Again, the saï was a simple farminstrument which the peasants turned to
their advantage once they were forbidden to carry weapons. Usually, the
saïs are used in pairs. A third saï was hidden in the obi (belt)
and was used to replace one saï that was thrown at the charging enemy.
If the throw was successful, the fight could be over all at once. If not, the
distraction could be just enough to get close to stab with the saï or to
counter an attack and win the battle.
Originally, the saï was made out of 2 separate parts: the stem and the
curved prongs. These 2 parts were then pounded together in a process similar
to that used by swordsmiths. Around late 19th century, another method was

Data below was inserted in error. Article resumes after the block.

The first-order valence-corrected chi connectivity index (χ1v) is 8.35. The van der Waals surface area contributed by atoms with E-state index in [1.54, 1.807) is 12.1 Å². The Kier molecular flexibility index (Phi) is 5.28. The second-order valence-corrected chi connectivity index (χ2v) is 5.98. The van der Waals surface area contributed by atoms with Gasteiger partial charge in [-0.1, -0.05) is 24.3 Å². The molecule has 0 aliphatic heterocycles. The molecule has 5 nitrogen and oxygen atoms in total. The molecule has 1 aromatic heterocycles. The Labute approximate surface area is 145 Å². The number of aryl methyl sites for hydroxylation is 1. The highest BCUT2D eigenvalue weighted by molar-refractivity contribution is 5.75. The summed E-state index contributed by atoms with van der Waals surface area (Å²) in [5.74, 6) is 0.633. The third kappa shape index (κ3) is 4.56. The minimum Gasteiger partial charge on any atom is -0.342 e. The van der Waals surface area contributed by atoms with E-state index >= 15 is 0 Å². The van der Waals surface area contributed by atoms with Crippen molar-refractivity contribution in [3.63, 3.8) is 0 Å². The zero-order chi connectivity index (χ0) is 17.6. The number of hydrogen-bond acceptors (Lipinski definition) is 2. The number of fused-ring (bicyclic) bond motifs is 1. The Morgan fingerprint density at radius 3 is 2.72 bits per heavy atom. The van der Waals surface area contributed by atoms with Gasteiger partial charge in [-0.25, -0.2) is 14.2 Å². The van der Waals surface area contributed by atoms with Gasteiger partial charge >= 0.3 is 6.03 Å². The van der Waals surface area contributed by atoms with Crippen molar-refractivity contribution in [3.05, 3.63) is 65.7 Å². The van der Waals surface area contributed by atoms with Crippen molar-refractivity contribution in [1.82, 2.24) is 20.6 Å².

used. A finished saï would serve to create a saï shaped cavity in
the ground. Molten iron was poured into this shape, producing a perfect twin
of the first saï when the iron had hardened. Rough edges were removed and
afterwards the saï was polished.
The stem of the saï should cover the complete forearm, to guarantee full
protection when countering an attack. The butt of the handle can have various
shapes ans can be used in the same way as a bullet.
Another version of the saï, called jutte or jitte was a
weapons used by the Japanese police. It is smaller than the saï and has
only one prong.